Temagami, Ontario’s The Electric Petals have returned with the second single from their upcoming album, Wild At Heart. “Cherry Red” is a laid back sax and bass driven ode to Iggy Pop which channels late 70s David Bowie.
As you listen, imagine finding a dingy alleyway door lit up with red light. Once stepping through the door, you feel energized and free, dancing in a dark room where you can only make out others’ silhouettes.
It’s an experience that is few and far between at the moment, so The Electric Petals wanted to bring that back: the exotic feeling of exploring an unknown city alone and stumbling into a hole in the wall that turns into a classic night. We had the honor of catching up with the group for an exclusive Video Voyageur below!
Tell us the story of this song, why did you choose to visualize this song specifically?
‘Cherry Red’ began as a feeling from a bass line that kept coming back, and I knew there was something in there that we could develop into a song to make its way onto the album. The bass gives me a dreamlike feeling of dark and mysterious nostalgia: an underground bar that feels dangerous and not entirely legal, where live music is playing and the band and other people moving around the dark space are silhouetted and you can’t make out their faces. I think we all agreed to make a video for Cherry Red because of that feeling. We always fall into writing songs that have a cinematic feel to them. There’s a bizarre feeling to the sound in Cherry Red that none of us can really put our finger on. There’s definitely a cinematic element to it, but it also sounds like it could have been recorded in several different decades. That element in itself sets it apart from the other songs on the album, and I think it’s what led us to make a video for it.
What was the inspiration behind this video(visuals, storyline, etc.)?
We wanted to shoot something that has an 80s or 90s music video aesthetic. We also wanted to focus on the band and not formulate a short story idea to express a specific meaning behind the song. I love music videos that only show the band, because it leaves the imagination of the song meaning up to the audience. Sometimes that’s all a music video needs to be, and sometimes you just want to check the band out, and that allows you to put a face to the music. A lot of music videos are the interpretation of what a hired filmmaker feels when listening to a song, or what the song’s lyrics mean to a director or the band specifically. It’s like when you read a book, and go see the movie adaptation… The movie never amounts to what you created inside your head while reading the written word, and sometimes you feel like you would have been better off with your own interpretation.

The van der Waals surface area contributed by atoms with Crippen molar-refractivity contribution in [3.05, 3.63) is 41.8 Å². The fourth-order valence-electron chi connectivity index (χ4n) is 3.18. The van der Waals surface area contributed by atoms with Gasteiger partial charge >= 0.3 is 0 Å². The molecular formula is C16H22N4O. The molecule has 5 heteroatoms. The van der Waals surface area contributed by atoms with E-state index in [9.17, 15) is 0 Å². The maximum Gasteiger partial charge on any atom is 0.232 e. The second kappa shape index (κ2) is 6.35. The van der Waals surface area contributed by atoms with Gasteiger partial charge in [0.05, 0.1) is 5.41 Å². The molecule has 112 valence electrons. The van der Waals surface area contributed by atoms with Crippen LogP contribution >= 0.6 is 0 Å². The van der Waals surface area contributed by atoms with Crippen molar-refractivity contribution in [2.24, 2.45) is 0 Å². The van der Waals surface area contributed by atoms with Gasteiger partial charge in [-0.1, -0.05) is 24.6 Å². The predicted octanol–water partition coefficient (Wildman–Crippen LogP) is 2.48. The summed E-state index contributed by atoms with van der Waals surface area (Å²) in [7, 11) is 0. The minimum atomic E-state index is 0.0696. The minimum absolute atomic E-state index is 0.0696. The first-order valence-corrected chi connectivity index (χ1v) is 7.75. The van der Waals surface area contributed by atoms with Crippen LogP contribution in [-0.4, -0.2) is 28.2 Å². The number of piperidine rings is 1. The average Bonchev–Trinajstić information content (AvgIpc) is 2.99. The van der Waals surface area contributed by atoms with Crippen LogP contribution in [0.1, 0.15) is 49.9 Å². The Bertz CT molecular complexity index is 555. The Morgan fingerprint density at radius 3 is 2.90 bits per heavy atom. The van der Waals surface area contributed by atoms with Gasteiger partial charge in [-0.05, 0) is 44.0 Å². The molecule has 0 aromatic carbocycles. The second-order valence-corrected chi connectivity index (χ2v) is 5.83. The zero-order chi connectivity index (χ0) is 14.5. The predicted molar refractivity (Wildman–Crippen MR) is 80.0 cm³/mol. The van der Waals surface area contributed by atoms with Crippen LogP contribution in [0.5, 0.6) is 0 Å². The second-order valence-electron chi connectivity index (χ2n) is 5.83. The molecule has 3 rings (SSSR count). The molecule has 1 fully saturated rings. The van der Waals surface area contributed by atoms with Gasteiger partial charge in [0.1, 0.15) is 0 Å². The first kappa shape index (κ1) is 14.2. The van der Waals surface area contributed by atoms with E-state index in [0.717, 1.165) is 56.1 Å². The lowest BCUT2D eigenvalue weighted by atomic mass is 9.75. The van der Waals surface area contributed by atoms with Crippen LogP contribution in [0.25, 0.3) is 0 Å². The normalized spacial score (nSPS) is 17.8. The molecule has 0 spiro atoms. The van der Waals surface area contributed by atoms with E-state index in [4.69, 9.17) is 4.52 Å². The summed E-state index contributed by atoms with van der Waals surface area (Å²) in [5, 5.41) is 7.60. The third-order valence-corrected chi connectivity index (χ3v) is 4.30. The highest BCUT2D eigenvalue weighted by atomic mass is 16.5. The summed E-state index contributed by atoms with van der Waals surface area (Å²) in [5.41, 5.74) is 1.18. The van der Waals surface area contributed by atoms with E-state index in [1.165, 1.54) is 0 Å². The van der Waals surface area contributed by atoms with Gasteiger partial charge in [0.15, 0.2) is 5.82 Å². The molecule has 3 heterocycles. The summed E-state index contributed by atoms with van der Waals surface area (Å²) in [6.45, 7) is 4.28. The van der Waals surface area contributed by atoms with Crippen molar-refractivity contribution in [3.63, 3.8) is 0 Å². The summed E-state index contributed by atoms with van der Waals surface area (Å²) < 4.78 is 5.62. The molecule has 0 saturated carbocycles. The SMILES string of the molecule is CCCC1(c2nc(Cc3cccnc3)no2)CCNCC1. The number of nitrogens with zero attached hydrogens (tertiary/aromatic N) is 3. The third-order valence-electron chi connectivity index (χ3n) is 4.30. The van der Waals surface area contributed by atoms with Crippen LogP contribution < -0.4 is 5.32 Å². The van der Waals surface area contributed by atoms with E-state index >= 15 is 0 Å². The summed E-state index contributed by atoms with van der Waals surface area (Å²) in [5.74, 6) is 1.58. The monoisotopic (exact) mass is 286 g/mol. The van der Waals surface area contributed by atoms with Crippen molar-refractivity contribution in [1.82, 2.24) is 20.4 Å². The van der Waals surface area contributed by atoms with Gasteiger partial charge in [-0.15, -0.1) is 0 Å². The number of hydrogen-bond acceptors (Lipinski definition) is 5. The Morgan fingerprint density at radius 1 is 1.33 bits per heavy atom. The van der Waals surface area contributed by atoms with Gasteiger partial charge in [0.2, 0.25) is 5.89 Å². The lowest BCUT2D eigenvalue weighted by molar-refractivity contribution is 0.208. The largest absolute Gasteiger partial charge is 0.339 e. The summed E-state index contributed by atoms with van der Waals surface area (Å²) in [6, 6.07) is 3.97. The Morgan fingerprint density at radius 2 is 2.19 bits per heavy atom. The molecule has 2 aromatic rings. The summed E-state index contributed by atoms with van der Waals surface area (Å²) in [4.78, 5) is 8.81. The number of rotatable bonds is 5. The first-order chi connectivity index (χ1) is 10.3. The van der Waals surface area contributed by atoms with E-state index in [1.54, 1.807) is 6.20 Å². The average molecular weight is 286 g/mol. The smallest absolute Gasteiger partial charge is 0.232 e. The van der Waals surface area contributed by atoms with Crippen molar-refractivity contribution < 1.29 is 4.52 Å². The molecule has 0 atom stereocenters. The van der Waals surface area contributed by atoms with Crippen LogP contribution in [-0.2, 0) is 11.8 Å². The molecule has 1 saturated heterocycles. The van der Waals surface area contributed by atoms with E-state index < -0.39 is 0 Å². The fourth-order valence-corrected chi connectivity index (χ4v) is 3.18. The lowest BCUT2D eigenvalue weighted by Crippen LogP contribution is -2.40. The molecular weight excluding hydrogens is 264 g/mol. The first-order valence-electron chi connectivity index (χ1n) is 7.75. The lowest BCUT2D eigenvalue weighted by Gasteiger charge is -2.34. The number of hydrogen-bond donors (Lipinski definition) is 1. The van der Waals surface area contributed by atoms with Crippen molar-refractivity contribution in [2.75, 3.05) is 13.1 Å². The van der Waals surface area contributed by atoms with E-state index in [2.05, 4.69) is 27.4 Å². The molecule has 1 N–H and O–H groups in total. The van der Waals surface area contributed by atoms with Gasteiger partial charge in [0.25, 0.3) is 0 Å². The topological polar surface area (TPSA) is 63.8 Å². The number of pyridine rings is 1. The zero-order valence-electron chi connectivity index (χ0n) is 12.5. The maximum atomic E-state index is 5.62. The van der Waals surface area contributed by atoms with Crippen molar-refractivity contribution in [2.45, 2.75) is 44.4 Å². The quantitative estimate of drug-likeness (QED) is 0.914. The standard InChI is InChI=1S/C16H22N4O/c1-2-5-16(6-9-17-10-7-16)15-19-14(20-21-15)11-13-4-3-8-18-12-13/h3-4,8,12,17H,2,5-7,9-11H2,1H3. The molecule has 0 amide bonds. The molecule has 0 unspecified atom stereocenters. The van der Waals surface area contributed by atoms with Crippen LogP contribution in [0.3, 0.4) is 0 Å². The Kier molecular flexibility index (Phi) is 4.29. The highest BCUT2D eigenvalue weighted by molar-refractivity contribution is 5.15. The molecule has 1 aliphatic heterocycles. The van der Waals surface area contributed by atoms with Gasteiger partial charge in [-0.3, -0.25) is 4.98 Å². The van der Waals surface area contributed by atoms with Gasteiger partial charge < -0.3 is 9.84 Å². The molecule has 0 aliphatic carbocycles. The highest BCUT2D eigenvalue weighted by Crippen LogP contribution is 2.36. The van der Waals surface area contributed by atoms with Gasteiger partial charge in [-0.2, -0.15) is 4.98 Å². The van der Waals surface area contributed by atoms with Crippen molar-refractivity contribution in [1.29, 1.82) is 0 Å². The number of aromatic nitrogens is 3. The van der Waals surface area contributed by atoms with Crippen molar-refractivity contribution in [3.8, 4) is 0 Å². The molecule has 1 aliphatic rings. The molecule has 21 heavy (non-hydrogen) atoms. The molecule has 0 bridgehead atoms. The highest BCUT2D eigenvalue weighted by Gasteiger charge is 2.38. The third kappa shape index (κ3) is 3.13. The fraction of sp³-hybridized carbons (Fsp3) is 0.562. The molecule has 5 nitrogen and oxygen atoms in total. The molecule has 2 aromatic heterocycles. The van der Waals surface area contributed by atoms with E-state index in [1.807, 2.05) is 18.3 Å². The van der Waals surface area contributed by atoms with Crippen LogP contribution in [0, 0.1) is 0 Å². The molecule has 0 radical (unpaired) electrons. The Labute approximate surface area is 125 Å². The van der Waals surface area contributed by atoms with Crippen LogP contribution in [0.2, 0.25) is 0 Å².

What was the process of making this video?
We always have a camera laying around for behind-the-scenes footage while recording and other shenanigans. For this project we went to Mosha’s garage studio here in Toronto and shot in there for a day. He had these huge mirrors in there from a film set he worked on so that became a part of the backdrop, then we finished off the shoot in my living room. All of the footage is captured in-camera using my Red Komodo and a set of old vintage Baltar lenses. They were used for a lot of movies back in the 1930s like Hitchcock’s ‘The Birds’ and Orson Welles’ ‘Magnificent Ambersons.’ With that setup we got our hands on a bunch of shaped glass that you can use to place in front of the camera lens to get the distorted kaleidoscope effect that you see in the video. I think the best part was getting Nico and May playing sax together for the duelling solos. They’re both class acts and the one insert shot of Nico stroking his thigh mid-sax solo is just one of those beautiful miracles in cinema that don’t happen everyday. It’s always much more fun producing videos like this, literally in-house, with the band where we’re all contributing and getting involved throughout the process from start to finish. Once you get a big music video budget together you begin to simply throw money at the issues that arise instead of solving them creatively with the resources you have at your disposal. As of now we’ve produced 4 music videos for the debut album and haven’t spent a dime. We like to keep it run-n-gun and lots of fun.